Best Moments: Some absolutely cracking material this week, from Alison's "for the record, I don't find that remotely amusing" to "shit-take mushrooms, Felix!" when walking in on Felix nude painting. Also, Helena's "a little tired and many farts". Beth and MK's final meeting, 'please don't leave me/watch the others for me" and the realisation that Beth is wearing the same clothes as when she jumped in front of the train. All heartbreaking.


The Stigmata of Progress (S4E3)

Following the discovery of Sarah's bot, LEDA search for a way to remove it from her, knowing the repercussions of incorrect procedures resulting in death. Knowing the advantages of understanding the technology, Alison and Donnie make the decision to exhume Doctor Leekie's body in the hope he possesses a bot for Cosima to study. Unfortunately, at the same time, police come searching for answers to three homicides possessing 'Vote Alison Hendrix' flyers, after Helena's murder spree last season. Moreover, Rachel begins to rise again with a new Castor in line and Ferdinand makes a reappearance having heard of Mrs S call for Sarah's help, who pays a visit to a dentist... Orphan Black does what it does best in this episode, juggling science and darkness with the light of suburban stresses, and while the episode is not as smooth as one may hope, it remains a thrilling instalment into a consistent season.

Best Moments: Donnie and Alison attempting to explain why they have Doctor Leekie's body under their garage floor to Cosima; "there will be a time to debate the dos and don't of certain decisions later" is not something most would say after revealing they are manslaughters.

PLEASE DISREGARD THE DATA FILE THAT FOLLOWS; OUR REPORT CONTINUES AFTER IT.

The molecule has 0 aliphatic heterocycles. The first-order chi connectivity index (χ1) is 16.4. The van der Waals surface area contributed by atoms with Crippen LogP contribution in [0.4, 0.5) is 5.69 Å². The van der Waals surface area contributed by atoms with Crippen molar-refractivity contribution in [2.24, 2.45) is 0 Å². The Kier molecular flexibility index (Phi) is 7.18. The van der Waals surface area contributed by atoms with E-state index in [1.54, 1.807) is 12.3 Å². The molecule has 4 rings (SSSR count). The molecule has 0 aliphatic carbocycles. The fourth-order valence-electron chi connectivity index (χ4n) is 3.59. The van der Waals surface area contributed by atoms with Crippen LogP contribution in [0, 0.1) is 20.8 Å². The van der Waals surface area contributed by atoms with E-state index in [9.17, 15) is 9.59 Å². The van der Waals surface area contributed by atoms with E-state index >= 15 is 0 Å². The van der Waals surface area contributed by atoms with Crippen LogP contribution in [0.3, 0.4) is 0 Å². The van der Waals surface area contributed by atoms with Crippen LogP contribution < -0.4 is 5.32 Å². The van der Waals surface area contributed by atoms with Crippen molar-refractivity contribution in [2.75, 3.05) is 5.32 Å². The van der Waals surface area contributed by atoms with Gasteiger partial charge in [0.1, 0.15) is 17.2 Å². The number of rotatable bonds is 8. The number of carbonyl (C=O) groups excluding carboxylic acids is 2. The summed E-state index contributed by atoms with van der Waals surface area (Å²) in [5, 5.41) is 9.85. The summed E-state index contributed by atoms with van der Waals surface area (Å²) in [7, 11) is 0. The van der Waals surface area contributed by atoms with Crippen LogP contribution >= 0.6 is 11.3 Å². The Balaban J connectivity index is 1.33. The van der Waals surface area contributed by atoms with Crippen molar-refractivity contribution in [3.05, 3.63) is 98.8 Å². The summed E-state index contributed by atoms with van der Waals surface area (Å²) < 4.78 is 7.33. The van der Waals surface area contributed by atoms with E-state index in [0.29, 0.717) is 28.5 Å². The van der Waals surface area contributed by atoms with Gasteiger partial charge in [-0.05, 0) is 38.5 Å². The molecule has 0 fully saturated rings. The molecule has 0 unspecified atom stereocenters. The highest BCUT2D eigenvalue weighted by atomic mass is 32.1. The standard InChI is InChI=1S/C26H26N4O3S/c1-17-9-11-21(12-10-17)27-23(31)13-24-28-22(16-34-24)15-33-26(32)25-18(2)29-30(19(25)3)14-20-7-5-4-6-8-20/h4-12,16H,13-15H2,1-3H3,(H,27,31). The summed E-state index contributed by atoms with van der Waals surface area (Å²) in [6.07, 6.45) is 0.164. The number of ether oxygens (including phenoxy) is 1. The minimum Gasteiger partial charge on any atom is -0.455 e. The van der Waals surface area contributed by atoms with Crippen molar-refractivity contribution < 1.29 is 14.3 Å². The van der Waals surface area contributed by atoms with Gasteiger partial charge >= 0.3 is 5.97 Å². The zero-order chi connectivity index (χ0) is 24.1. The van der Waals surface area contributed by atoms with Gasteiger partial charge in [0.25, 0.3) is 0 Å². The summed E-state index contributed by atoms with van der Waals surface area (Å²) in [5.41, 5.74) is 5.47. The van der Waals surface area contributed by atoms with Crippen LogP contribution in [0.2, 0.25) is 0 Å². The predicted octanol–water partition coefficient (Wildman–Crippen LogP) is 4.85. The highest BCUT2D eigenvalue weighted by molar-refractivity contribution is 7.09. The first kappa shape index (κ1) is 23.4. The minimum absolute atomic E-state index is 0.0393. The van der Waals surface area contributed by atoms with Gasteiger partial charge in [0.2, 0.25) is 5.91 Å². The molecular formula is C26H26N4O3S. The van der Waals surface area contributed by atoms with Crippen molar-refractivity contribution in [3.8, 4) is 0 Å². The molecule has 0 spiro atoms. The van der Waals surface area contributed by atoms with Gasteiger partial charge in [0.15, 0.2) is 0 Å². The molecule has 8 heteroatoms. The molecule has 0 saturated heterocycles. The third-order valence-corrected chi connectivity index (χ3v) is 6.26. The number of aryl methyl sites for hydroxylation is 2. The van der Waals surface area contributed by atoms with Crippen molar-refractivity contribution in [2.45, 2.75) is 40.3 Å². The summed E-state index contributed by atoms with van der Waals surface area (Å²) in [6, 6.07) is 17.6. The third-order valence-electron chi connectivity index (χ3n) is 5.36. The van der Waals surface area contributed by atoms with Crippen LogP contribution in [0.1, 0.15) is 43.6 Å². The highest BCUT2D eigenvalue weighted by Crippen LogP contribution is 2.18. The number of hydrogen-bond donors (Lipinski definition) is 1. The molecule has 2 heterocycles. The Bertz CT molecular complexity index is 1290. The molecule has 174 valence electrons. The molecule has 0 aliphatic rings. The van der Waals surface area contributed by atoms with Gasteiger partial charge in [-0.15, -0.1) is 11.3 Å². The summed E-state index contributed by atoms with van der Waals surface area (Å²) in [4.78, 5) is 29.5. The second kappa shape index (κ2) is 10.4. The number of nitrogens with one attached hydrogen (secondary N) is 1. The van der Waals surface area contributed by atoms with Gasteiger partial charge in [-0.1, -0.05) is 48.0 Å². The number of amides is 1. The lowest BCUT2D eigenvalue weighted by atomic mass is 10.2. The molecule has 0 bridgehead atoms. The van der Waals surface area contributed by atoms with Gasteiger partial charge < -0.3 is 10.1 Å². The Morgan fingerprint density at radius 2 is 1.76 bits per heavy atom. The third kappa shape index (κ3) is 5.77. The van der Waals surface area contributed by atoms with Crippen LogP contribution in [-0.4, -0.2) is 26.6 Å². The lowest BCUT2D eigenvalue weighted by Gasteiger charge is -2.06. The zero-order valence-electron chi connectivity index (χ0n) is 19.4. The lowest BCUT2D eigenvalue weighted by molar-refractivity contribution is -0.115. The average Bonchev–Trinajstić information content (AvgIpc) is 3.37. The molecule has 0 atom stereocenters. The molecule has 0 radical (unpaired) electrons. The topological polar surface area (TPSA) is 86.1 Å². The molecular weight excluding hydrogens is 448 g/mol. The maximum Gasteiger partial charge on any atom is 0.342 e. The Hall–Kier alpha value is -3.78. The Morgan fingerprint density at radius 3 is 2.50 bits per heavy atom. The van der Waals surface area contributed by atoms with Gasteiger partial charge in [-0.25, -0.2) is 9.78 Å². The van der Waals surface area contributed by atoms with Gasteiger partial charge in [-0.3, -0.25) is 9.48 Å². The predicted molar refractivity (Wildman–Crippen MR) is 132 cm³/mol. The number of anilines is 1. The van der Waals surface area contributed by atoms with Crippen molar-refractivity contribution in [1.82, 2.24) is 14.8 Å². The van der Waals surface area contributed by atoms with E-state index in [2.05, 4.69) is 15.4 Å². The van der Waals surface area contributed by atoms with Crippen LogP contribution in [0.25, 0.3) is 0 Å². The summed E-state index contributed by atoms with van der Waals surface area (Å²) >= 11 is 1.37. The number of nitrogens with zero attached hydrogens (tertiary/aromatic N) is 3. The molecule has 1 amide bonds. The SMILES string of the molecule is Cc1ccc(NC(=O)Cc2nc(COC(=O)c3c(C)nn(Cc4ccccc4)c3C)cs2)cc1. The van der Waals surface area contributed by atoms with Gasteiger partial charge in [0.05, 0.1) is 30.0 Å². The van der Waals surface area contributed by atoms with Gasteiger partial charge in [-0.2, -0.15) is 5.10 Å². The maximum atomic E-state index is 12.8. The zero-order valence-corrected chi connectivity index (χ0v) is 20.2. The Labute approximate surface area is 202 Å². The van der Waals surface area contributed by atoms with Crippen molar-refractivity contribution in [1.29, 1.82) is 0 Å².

From Instinct to Rational Control (S4E4)

Sarah, still with bot, sees her relationships break down around and because of her; she snaps at Alison, Helena decides to leave the sestras behind and MK feels like she has been played when she realises that Ferdinand is part of Neolution and the spearhead behind the infamous 'Helsinki', which wiped out multiple clones and their families, including MK's best friend. Taking matters into her own hands, MK plans to seek her revenge in one of Maslany's best performances of the season to date (and there have been A LOT. I'm already starting the EmmyForMaslany campaign). As per, the episode does have its lighter moments, with Donnie and Felix entering Brightborn under the guise of two would-be parents and Alison bringing some surprising emotional heft that we rarely associated with her. The episode works in sending off two key clone players (including Helena, whose 'Goodbye family Hendrix' is genuinely emotional) while setting a lot up for episodes to come, including BrightBorn and Evie Cho, who, from the premiere episode alone, is known to have dealings with Neolution.

Best Moments: Air Italia. That is all I have to say.


Human Raw Material (S4E5)

Having been sidelined to the lab for the majority of the past season, Cosima finally has the opportunity to do her own sleuthing, this time with Donnie as a partner, and undercover, they go to Brightborn in search of answers. We meet Evie Cho as the face of BrightBorn, although her intentions are still shrouded in mystery. Unfortunately, Krystal Goderitch - last year's shining light - returns with similar aims; the naive clone inadvertently finds herself caught in the clone crossfire and mistaken from her genetic identicals, as Cosima stumbles upon something that changes her entire outlook on Brightborn. Meanwhile, Sarah grows even more skeptical of Felix's foster sister, Adele. The episode feels like a build up to episode 6, which has always been conceptualised as a mid-season finale, but it also helps give us a clear insight into where the season is going and where the threats may lie. It once again manages to balance the humour perfectly with the darker themes explored in the most creative of ways.

Best Moments: Krystal's return is absolutely perfect, with leads to one of the season's greatest one-liners from Donnie; "I have to go - sh*t".


]The Scandal of Altruism (S4E6)